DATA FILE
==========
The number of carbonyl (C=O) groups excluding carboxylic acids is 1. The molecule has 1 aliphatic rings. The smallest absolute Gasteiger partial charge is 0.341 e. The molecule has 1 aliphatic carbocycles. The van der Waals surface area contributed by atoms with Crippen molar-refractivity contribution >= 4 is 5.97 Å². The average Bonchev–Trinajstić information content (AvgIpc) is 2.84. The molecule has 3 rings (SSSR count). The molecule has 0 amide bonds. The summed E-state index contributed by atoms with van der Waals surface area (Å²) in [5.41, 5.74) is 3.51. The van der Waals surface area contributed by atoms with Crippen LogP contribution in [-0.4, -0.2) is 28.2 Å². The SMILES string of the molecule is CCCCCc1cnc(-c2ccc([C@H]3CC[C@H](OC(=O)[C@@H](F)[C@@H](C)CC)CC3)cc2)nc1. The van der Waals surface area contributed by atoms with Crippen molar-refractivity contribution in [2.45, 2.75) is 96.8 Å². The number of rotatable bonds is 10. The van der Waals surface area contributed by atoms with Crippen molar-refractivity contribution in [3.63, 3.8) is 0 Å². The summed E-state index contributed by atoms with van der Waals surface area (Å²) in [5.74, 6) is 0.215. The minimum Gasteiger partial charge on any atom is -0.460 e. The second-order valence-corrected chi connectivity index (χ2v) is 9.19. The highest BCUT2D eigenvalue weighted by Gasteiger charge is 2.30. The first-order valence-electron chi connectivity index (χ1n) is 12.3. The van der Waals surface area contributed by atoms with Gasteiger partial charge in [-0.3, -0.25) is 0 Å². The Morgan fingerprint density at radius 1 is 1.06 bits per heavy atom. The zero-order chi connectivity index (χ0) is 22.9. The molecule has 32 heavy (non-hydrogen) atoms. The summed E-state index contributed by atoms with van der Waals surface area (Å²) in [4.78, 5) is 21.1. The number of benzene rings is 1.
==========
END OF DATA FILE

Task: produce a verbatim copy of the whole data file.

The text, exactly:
The number of carbonyl (C=O) groups excluding carboxylic acids is 1. The molecule has 1 aliphatic rings. The smallest absolute Gasteiger partial charge is 0.341 e. The molecule has 1 aliphatic carbocycles. The van der Waals surface area contributed by atoms with Crippen molar-refractivity contribution >= 4 is 5.97 Å². The average Bonchev–Trinajstić information content (AvgIpc) is 2.84. The molecule has 3 rings (SSSR count). The molecule has 0 amide bonds. The summed E-state index contributed by atoms with van der Waals surface area (Å²) in [5.41, 5.74) is 3.51. The van der Waals surface area contributed by atoms with Crippen LogP contribution in [-0.4, -0.2) is 28.2 Å². The SMILES string of the molecule is CCCCCc1cnc(-c2ccc([C@H]3CC[C@H](OC(=O)[C@@H](F)[C@@H](C)CC)CC3)cc2)nc1. The van der Waals surface area contributed by atoms with Crippen molar-refractivity contribution in [2.45, 2.75) is 96.8 Å². The number of rotatable bonds is 10. The van der Waals surface area contributed by atoms with Crippen molar-refractivity contribution in [3.63, 3.8) is 0 Å². The summed E-state index contributed by atoms with van der Waals surface area (Å²) in [5.74, 6) is 0.215. The minimum Gasteiger partial charge on any atom is -0.460 e. The second-order valence-corrected chi connectivity index (χ2v) is 9.19. The highest BCUT2D eigenvalue weighted by Gasteiger charge is 2.30. The first-order valence-electron chi connectivity index (χ1n) is 12.3. The van der Waals surface area contributed by atoms with Gasteiger partial charge in [-0.3, -0.25) is 0 Å². The Morgan fingerprint density at radius 1 is 1.06 bits per heavy atom. The zero-order chi connectivity index (χ0) is 22.9. The molecule has 32 heavy (non-hydrogen) atoms. The summed E-state index contributed by atoms with van der Waals surface area (Å²) in [4.78, 5) is 21.1. The number of benzene rings is 1.